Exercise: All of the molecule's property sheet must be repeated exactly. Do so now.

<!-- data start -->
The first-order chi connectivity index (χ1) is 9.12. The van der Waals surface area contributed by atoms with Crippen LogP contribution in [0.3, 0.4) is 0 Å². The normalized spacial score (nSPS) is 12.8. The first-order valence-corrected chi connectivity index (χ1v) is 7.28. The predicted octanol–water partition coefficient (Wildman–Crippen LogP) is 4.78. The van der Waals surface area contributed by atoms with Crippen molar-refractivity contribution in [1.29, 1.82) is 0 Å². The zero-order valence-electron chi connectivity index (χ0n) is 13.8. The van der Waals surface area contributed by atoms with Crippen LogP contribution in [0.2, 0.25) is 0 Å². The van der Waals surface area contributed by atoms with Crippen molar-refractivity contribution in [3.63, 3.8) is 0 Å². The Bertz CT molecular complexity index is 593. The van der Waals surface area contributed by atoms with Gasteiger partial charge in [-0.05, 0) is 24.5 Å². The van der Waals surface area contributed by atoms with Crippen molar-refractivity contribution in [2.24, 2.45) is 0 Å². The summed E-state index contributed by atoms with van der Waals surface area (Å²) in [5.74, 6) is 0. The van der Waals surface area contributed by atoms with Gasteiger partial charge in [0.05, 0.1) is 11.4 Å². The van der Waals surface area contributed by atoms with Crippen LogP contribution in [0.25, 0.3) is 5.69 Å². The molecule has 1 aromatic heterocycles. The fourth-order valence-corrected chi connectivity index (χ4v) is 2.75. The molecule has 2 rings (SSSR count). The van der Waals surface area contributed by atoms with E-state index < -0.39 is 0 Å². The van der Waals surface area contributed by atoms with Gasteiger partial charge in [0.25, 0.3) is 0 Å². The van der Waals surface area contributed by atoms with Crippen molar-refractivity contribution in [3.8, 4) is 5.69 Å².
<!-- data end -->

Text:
The first-order chi connectivity index (χ1) is 9.12. The van der Waals surface area contributed by atoms with Crippen LogP contribution in [0.3, 0.4) is 0 Å². The normalized spacial score (nSPS) is 12.8. The first-order valence-corrected chi connectivity index (χ1v) is 7.28. The predicted octanol–water partition coefficient (Wildman–Crippen LogP) is 4.78. The van der Waals surface area contributed by atoms with Crippen molar-refractivity contribution in [1.29, 1.82) is 0 Å². The zero-order valence-electron chi connectivity index (χ0n) is 13.8. The van der Waals surface area contributed by atoms with Crippen LogP contribution in [0.2, 0.25) is 0 Å². The van der Waals surface area contributed by atoms with Crippen molar-refractivity contribution in [3.63, 3.8) is 0 Å². The Bertz CT molecular complexity index is 593. The van der Waals surface area contributed by atoms with Gasteiger partial charge in [-0.05, 0) is 24.5 Å². The van der Waals surface area contributed by atoms with Crippen molar-refractivity contribution in [2.24, 2.45) is 0 Å². The summed E-state index contributed by atoms with van der Waals surface area (Å²) in [5.74, 6) is 0. The van der Waals surface area contributed by atoms with Gasteiger partial charge in [0.05, 0.1) is 11.4 Å². The van der Waals surface area contributed by atoms with Crippen LogP contribution in [0.25, 0.3) is 5.69 Å². The molecule has 1 aromatic heterocycles. The fourth-order valence-corrected chi connectivity index (χ4v) is 2.75. The molecule has 2 rings (SSSR count). The van der Waals surface area contributed by atoms with E-state index < -0.39 is 0 Å². The van der Waals surface area contributed by atoms with Gasteiger partial charge in [0.25, 0.3) is 0 Å². The van der Waals surface area contributed by atoms with Crippen molar-refractivity contribution in [3.8, 4) is 5.69 Å².